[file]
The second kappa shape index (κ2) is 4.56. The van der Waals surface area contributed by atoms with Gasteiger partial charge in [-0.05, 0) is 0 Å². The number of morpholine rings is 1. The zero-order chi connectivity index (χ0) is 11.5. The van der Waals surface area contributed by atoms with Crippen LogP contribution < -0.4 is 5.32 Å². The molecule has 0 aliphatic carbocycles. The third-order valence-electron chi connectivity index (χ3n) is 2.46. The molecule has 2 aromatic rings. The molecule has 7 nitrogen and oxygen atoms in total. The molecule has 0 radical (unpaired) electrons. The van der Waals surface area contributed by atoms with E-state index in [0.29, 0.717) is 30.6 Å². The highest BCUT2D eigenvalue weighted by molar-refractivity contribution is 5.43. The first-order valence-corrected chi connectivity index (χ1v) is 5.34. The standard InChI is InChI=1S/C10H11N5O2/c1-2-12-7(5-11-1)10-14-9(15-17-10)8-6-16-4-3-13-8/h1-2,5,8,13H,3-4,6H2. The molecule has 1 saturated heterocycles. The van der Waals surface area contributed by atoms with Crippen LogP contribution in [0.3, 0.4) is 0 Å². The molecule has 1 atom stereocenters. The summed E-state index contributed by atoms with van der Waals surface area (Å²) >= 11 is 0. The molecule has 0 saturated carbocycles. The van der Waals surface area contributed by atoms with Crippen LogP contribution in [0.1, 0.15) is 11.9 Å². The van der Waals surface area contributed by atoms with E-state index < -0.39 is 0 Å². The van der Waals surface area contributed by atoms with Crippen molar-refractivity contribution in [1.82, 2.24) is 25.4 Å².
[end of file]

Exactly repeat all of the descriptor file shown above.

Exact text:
The second kappa shape index (κ2) is 4.56. The van der Waals surface area contributed by atoms with Gasteiger partial charge in [-0.05, 0) is 0 Å². The number of morpholine rings is 1. The zero-order chi connectivity index (χ0) is 11.5. The van der Waals surface area contributed by atoms with Crippen LogP contribution < -0.4 is 5.32 Å². The molecule has 0 aliphatic carbocycles. The third-order valence-electron chi connectivity index (χ3n) is 2.46. The molecule has 2 aromatic rings. The molecule has 7 nitrogen and oxygen atoms in total. The molecule has 0 radical (unpaired) electrons. The van der Waals surface area contributed by atoms with E-state index in [0.29, 0.717) is 30.6 Å². The highest BCUT2D eigenvalue weighted by molar-refractivity contribution is 5.43. The first-order valence-corrected chi connectivity index (χ1v) is 5.34. The standard InChI is InChI=1S/C10H11N5O2/c1-2-12-7(5-11-1)10-14-9(15-17-10)8-6-16-4-3-13-8/h1-2,5,8,13H,3-4,6H2. The molecule has 1 saturated heterocycles. The van der Waals surface area contributed by atoms with Crippen LogP contribution in [0.3, 0.4) is 0 Å². The molecule has 1 atom stereocenters. The summed E-state index contributed by atoms with van der Waals surface area (Å²) >= 11 is 0. The molecule has 0 saturated carbocycles. The van der Waals surface area contributed by atoms with Crippen LogP contribution in [0.1, 0.15) is 11.9 Å². The van der Waals surface area contributed by atoms with E-state index < -0.39 is 0 Å². The van der Waals surface area contributed by atoms with Crippen molar-refractivity contribution in [1.82, 2.24) is 25.4 Å².